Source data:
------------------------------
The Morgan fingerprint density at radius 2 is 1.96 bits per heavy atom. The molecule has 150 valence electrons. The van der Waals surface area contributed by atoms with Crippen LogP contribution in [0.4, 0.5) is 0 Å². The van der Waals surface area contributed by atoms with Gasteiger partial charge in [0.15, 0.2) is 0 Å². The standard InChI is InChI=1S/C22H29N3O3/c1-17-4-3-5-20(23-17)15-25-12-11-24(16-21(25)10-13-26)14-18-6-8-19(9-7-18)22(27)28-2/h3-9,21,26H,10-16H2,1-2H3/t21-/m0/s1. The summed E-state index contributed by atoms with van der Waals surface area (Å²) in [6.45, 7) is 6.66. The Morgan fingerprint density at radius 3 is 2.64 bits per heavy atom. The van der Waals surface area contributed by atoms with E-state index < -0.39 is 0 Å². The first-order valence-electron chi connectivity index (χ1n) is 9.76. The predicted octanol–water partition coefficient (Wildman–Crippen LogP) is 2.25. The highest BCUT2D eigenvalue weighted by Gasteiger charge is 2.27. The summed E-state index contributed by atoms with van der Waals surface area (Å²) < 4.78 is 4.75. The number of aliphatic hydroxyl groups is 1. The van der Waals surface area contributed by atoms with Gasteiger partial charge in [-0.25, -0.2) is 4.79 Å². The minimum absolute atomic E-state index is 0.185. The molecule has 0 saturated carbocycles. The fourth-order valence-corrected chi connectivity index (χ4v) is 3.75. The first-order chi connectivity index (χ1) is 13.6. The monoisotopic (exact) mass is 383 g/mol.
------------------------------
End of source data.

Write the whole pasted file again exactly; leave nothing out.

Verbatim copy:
The Morgan fingerprint density at radius 2 is 1.96 bits per heavy atom. The molecule has 150 valence electrons. The van der Waals surface area contributed by atoms with Crippen LogP contribution in [0.4, 0.5) is 0 Å². The van der Waals surface area contributed by atoms with Gasteiger partial charge in [0.15, 0.2) is 0 Å². The standard InChI is InChI=1S/C22H29N3O3/c1-17-4-3-5-20(23-17)15-25-12-11-24(16-21(25)10-13-26)14-18-6-8-19(9-7-18)22(27)28-2/h3-9,21,26H,10-16H2,1-2H3/t21-/m0/s1. The summed E-state index contributed by atoms with van der Waals surface area (Å²) in [6.45, 7) is 6.66. The Morgan fingerprint density at radius 3 is 2.64 bits per heavy atom. The van der Waals surface area contributed by atoms with E-state index < -0.39 is 0 Å². The first-order valence-electron chi connectivity index (χ1n) is 9.76. The predicted octanol–water partition coefficient (Wildman–Crippen LogP) is 2.25. The highest BCUT2D eigenvalue weighted by Gasteiger charge is 2.27. The summed E-state index contributed by atoms with van der Waals surface area (Å²) < 4.78 is 4.75. The number of aliphatic hydroxyl groups is 1. The van der Waals surface area contributed by atoms with Gasteiger partial charge in [-0.25, -0.2) is 4.79 Å². The minimum absolute atomic E-state index is 0.185. The molecule has 0 saturated carbocycles. The fourth-order valence-corrected chi connectivity index (χ4v) is 3.75. The first-order chi connectivity index (χ1) is 13.6. The monoisotopic (exact) mass is 383 g/mol.